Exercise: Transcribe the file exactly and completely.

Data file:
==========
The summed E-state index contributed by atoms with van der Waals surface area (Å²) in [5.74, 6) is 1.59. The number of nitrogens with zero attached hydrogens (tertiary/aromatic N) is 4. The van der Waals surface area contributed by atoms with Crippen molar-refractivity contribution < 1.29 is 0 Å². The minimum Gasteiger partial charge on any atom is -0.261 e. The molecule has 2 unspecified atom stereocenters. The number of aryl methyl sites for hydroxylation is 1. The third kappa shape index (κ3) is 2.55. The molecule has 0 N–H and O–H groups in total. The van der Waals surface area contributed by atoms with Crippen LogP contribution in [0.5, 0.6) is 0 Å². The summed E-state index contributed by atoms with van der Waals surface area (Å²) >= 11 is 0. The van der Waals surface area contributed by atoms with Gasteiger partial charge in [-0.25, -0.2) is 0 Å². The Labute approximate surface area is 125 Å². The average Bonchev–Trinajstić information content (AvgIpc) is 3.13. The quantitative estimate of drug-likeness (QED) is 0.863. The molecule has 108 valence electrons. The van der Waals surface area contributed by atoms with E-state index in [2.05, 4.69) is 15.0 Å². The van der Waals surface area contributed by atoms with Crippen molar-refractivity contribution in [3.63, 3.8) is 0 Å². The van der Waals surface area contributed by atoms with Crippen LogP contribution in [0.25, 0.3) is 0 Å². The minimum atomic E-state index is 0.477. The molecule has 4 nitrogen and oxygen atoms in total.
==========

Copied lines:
The summed E-state index contributed by atoms with van der Waals surface area (Å²) in [5.74, 6) is 1.59. The number of nitrogens with zero attached hydrogens (tertiary/aromatic N) is 4. The van der Waals surface area contributed by atoms with Crippen molar-refractivity contribution < 1.29 is 0 Å². The minimum Gasteiger partial charge on any atom is -0.261 e. The molecule has 2 unspecified atom stereocenters. The number of aryl methyl sites for hydroxylation is 1. The third kappa shape index (κ3) is 2.55. The molecule has 0 N–H and O–H groups in total. The van der Waals surface area contributed by atoms with Crippen LogP contribution in [0.5, 0.6) is 0 Å². The summed E-state index contributed by atoms with van der Waals surface area (Å²) >= 11 is 0. The van der Waals surface area contributed by atoms with Gasteiger partial charge in [-0.25, -0.2) is 0 Å². The Labute approximate surface area is 125 Å². The average Bonchev–Trinajstić information content (AvgIpc) is 3.13. The quantitative estimate of drug-likeness (QED) is 0.863. The molecule has 108 valence electrons. The van der Waals surface area contributed by atoms with E-state index in [2.05, 4.69) is 15.0 Å². The van der Waals surface area contributed by atoms with Crippen molar-refractivity contribution in [3.63, 3.8) is 0 Å². The van der Waals surface area contributed by atoms with Crippen LogP contribution in [0.25, 0.3) is 0 Å². The minimum atomic E-state index is 0.477. The molecule has 4 nitrogen and oxygen atoms in total.